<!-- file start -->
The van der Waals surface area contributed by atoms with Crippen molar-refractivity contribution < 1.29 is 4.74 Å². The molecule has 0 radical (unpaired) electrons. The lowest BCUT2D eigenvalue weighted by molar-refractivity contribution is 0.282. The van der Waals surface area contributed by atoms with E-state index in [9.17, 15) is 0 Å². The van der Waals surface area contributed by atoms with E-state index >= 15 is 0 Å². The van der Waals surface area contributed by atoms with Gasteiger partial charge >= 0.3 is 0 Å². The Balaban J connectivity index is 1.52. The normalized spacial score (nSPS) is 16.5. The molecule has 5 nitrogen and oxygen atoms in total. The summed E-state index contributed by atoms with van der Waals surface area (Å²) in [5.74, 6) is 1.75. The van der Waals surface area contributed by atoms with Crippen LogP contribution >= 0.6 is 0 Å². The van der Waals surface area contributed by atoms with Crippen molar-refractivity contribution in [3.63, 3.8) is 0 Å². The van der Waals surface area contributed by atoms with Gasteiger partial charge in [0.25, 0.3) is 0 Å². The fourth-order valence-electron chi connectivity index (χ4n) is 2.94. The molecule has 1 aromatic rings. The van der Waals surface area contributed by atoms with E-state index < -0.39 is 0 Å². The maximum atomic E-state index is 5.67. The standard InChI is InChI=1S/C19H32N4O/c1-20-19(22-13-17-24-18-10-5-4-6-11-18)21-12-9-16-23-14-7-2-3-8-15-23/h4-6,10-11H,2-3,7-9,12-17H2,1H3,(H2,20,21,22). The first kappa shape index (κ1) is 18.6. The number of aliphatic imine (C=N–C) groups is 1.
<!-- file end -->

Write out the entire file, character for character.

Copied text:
The van der Waals surface area contributed by atoms with Crippen molar-refractivity contribution < 1.29 is 4.74 Å². The molecule has 0 radical (unpaired) electrons. The lowest BCUT2D eigenvalue weighted by molar-refractivity contribution is 0.282. The van der Waals surface area contributed by atoms with E-state index in [9.17, 15) is 0 Å². The van der Waals surface area contributed by atoms with E-state index >= 15 is 0 Å². The van der Waals surface area contributed by atoms with Gasteiger partial charge >= 0.3 is 0 Å². The Balaban J connectivity index is 1.52. The normalized spacial score (nSPS) is 16.5. The molecule has 5 nitrogen and oxygen atoms in total. The summed E-state index contributed by atoms with van der Waals surface area (Å²) in [5.74, 6) is 1.75. The van der Waals surface area contributed by atoms with Crippen LogP contribution >= 0.6 is 0 Å². The van der Waals surface area contributed by atoms with Crippen molar-refractivity contribution in [3.63, 3.8) is 0 Å². The van der Waals surface area contributed by atoms with Gasteiger partial charge in [0.25, 0.3) is 0 Å². The fourth-order valence-electron chi connectivity index (χ4n) is 2.94. The molecule has 1 aromatic rings. The van der Waals surface area contributed by atoms with E-state index < -0.39 is 0 Å². The maximum atomic E-state index is 5.67. The standard InChI is InChI=1S/C19H32N4O/c1-20-19(22-13-17-24-18-10-5-4-6-11-18)21-12-9-16-23-14-7-2-3-8-15-23/h4-6,10-11H,2-3,7-9,12-17H2,1H3,(H2,20,21,22). The first kappa shape index (κ1) is 18.6. The number of aliphatic imine (C=N–C) groups is 1.